2020-06-03 Casey/Joy

haven’t seen an archive like that yet

especially for GRP

a roadmap to resistance the manuals for people who fairly early on are being thoughtful about challenging power structures

i could see it going so many different ways would be happy to work on it over time

recruiting help of a professional archivist or librarian

someone at NYU, would they take over, house, label. could do it on your own.

could be a project of institute or GRP. reach out to other archivists. a great thing to a grad research assistant to do. do you have any that haven’t been digitized yet?

love sources like this, and know many who would be interested in sources like this. they’re not standalone. names or authors and contributors. where those people are five or ten years later. change over time. how the manuals might change over time.


miriam posner, one of the few people who is an expert, enthusiastic approachable aware of working with digital archives. thinking about ways they might be meaningful to different audiences and users. how might you teach with this? a college professor? how might researchers use it? happy to connect you. know her and her work. into digital methods, learned a lot about how to go to a physical archive, take photos, process that data.

hnet - history network. h-net.org – humanities and social sciences online. when looking for GRA for GRP, they have a robust mailing list with subnetworks h-scinetmed, subgroups for history, might be one for rad history or student activism.

sharing with wider group of people who might be interested. “hey, this thing exists! what’s interesting to you? if you decide to use it I would love to hear how.” h-net for archivists and librarians. if you have something like this in your collection.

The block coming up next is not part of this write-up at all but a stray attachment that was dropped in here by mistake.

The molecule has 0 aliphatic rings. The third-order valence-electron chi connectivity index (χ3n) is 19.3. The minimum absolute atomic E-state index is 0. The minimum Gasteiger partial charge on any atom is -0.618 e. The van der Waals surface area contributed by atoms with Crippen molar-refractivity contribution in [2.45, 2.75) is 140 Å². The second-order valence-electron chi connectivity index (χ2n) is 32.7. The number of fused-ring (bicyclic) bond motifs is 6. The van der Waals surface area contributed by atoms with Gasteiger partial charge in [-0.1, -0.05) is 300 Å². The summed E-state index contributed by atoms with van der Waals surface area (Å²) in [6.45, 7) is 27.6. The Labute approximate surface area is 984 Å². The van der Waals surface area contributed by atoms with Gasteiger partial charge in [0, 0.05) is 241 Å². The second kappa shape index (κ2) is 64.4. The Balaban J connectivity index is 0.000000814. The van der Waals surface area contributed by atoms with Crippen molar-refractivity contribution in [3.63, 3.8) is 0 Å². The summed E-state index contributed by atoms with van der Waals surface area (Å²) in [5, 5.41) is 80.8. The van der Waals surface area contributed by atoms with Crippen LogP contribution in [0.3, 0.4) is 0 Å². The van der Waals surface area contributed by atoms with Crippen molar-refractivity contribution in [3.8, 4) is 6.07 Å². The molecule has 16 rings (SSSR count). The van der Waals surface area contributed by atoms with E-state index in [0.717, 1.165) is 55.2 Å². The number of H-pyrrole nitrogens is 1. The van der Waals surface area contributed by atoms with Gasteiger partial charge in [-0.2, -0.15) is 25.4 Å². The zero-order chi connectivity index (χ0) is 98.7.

so deeply appreciate thoughtfulness, what are ethics, power in naming and aggregating, who’s contributing and maintaining

it’s a lot of the conversation, I know across institute Sarah and I have been having convos about oral histories

how do you do an oral history that’s not just extractive, but creating utility, meaning, or sense of purpose for the purpose with whom you’re speaking or working

as a historian, the field is very racist and sexist. archives are records of power. who has the resources to write and have literacy. what does it mean then to look in unusual places for archives, but there’s still fundamental issue of equity and power that lots of historians have a convo on.

“you’re at yale, you can go to any archive you want.” we’re told to base our projects around archives, but that’s very bounding and has all kinds of power embedded.

super excited and so happy that you’re thinking about these things.

firm believe in change we want to see in terms of how research is done and what it means. great opportunity to document and say: this is how you build an archive ethically.

not a sense of reinventing the wheel but wouldn’t it be great if incoming college students knew there’s a long history that could be mobilized.

we haven’t made it explicit in our convo, but moment when you start college is such a transitional time, for those of us who get to do that. big possibility to be exposed to ideas.

need to start teaching GRP to kindergarten and up. GRP is never made explicit. possibility of exposure. think in terms of messaging. i have a workstudy job, i’m here to work and get a degree and pay off my loans. i wish i started sooner. these guides get at the question of how you get people to think about power and oppression. clearly it was relevant to me but i thought it wasn’t.

not just a form of communication, but there’s

how did i end up at dartmouth?? such a conservative place. i know the steps that got me there. I knew I’m not that person, but. I was very aware of the conservative newspaper on campus.

oral histories with subset of people who worked on it, what you thought you were doing, how did it affect you later on.

anchor archive taxonomy.